Samsung’s ‘Smart Pause’ feature, which stops on-screen scrolling when you look away, is being challenged. A Canadian University claims the technology was pinched from them, and they’re pursuing legal action as a result. Samsung has reportedly declined to license the feature, which was offered to them upon launch of the Galaxy S4.
Queens University is the learning institution in question, here, and have some interesting precedent. They note in court documents they were in talks with Samsung as early as 2004 along with non-profit company PARTEQ. Samsung is said to have ben interested in their ‘Attentive User Interface’. Though not named ‘Smart Pause’, the similarities are eerie.
The ‘Attentive User Interface’ has the ability to track eye movement, and react with a specific action — like halting scrolling when you look away. The technology was patented in March of 2003, and Samsung is said to have stopped licensing talks in January of 2004. The ‘Smart Pause’ feature didn’t make its way to Galaxy handsets until 2013, a full decade after the original patent.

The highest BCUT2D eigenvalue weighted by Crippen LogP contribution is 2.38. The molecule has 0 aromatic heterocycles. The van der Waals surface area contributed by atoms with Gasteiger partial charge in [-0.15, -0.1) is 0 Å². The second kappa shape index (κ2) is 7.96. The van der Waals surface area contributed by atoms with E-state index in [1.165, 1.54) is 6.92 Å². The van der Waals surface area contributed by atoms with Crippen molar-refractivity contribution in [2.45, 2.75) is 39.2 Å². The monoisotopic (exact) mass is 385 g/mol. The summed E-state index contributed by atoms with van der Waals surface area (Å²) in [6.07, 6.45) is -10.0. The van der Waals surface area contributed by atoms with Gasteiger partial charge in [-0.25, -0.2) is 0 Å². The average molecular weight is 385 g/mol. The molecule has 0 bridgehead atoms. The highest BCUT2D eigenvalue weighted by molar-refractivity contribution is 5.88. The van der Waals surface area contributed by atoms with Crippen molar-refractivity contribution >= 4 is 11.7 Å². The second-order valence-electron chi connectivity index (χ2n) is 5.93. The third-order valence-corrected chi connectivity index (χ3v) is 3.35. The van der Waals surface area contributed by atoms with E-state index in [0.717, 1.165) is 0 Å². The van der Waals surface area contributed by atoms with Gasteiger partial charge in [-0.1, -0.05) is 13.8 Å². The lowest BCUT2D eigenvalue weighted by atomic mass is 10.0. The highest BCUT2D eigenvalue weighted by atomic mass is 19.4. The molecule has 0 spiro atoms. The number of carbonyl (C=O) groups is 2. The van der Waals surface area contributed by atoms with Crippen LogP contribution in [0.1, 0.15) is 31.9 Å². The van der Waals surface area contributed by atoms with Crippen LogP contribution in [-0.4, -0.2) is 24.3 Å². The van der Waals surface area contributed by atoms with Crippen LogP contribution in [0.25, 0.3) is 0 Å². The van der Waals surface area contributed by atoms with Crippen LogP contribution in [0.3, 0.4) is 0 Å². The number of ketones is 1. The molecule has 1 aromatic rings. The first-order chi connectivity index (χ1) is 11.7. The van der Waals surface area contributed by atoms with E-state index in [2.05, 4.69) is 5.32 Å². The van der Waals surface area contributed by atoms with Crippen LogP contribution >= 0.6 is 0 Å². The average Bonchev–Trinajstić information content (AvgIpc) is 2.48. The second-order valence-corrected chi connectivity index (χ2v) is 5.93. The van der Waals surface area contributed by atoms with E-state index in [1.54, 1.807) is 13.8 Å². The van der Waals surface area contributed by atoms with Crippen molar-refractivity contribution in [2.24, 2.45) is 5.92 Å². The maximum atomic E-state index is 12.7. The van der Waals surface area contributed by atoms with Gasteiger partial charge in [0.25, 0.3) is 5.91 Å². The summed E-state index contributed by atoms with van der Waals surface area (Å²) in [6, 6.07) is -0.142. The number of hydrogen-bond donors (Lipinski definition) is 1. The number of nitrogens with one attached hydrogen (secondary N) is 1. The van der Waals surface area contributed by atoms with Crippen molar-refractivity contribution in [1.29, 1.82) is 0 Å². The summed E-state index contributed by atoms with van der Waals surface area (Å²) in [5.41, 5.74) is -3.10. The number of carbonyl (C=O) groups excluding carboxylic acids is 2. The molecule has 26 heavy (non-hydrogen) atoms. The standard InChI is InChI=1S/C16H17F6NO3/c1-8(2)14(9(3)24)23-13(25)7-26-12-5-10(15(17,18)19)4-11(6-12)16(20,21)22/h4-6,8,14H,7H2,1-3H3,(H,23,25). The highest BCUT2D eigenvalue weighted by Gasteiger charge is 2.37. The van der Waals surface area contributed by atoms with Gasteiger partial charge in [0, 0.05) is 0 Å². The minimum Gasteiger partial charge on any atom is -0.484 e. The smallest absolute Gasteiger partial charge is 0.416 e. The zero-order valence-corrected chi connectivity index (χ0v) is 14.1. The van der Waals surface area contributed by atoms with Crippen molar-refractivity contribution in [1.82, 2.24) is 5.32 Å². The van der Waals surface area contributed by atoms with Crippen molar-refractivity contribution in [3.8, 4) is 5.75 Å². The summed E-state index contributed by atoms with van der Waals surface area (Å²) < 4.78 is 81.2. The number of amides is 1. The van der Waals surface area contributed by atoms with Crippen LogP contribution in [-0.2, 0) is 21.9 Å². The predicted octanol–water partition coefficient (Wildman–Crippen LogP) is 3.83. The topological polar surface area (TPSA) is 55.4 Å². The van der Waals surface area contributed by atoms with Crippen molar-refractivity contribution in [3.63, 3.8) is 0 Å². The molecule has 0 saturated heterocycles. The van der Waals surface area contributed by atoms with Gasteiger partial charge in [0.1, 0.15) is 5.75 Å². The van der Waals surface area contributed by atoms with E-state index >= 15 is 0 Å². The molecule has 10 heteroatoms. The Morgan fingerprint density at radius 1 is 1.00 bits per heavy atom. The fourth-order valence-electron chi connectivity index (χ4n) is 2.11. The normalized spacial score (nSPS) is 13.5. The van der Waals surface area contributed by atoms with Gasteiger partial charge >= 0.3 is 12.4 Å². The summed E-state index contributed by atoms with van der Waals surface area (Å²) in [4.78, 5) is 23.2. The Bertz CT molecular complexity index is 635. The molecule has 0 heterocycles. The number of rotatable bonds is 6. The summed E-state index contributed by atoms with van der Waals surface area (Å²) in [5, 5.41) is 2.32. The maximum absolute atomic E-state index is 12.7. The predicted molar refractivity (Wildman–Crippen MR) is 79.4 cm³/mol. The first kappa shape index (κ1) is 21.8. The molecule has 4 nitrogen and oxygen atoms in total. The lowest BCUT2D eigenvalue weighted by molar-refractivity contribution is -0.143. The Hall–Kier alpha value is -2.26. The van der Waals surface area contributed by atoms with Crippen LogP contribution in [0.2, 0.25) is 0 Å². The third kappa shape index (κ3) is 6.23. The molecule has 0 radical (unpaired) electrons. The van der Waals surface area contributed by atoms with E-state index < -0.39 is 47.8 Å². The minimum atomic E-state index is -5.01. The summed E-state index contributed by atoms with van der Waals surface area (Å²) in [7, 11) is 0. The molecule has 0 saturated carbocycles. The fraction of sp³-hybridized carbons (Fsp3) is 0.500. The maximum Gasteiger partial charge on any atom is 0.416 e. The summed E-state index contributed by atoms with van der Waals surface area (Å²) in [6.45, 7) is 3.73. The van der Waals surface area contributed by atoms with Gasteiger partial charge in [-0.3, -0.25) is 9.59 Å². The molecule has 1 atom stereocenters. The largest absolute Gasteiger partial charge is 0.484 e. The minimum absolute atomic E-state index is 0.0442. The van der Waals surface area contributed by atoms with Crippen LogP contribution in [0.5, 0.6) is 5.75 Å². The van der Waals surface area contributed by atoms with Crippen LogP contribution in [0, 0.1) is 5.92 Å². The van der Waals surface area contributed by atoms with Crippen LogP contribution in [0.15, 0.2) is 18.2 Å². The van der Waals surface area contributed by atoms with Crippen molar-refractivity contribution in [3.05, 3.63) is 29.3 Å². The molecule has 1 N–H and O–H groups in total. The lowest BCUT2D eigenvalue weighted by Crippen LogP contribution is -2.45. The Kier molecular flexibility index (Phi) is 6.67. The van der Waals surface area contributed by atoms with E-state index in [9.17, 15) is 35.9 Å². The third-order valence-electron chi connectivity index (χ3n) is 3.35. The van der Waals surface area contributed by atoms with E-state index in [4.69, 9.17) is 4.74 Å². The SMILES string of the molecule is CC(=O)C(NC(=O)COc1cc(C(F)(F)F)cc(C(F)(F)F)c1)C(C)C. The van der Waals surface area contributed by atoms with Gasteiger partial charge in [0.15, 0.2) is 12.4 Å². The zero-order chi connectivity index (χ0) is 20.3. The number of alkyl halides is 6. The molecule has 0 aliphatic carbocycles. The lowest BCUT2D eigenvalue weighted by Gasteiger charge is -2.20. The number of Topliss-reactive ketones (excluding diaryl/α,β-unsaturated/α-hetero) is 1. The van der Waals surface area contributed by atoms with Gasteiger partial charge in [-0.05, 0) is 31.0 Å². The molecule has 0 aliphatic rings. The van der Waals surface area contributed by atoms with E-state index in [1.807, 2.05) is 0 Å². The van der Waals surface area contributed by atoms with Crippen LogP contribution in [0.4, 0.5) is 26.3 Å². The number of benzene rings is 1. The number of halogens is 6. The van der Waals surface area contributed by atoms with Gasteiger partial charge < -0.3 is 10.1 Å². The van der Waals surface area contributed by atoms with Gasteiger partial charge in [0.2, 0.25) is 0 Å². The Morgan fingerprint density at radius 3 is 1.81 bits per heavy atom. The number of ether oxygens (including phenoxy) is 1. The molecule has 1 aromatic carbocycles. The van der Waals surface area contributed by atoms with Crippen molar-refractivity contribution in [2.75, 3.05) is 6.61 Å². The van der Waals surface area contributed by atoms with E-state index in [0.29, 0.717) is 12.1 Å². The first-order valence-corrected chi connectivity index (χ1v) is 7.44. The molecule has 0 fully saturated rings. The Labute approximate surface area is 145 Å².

So what took so long to bring litigation? Via a website set-up for the litigation, Queens University makes it sound as if talks had resumed, and fell apart again. “Queen's University offered Samsung the opportunity to license the technology to create such return on investment. Samsung chose not to do so, and therefore it has no right to use our intellectual property.” Court documents go on to point out “Despite its indisputable knowledge of Plaintiffs’ patents and the technology described therein, Samsung has not purchased or licensed any rights to the intellectual property protected by the Patents-in-Suit”. It’s not clear how much the plaintiffs are seeking from this.
VIA: Phone Arena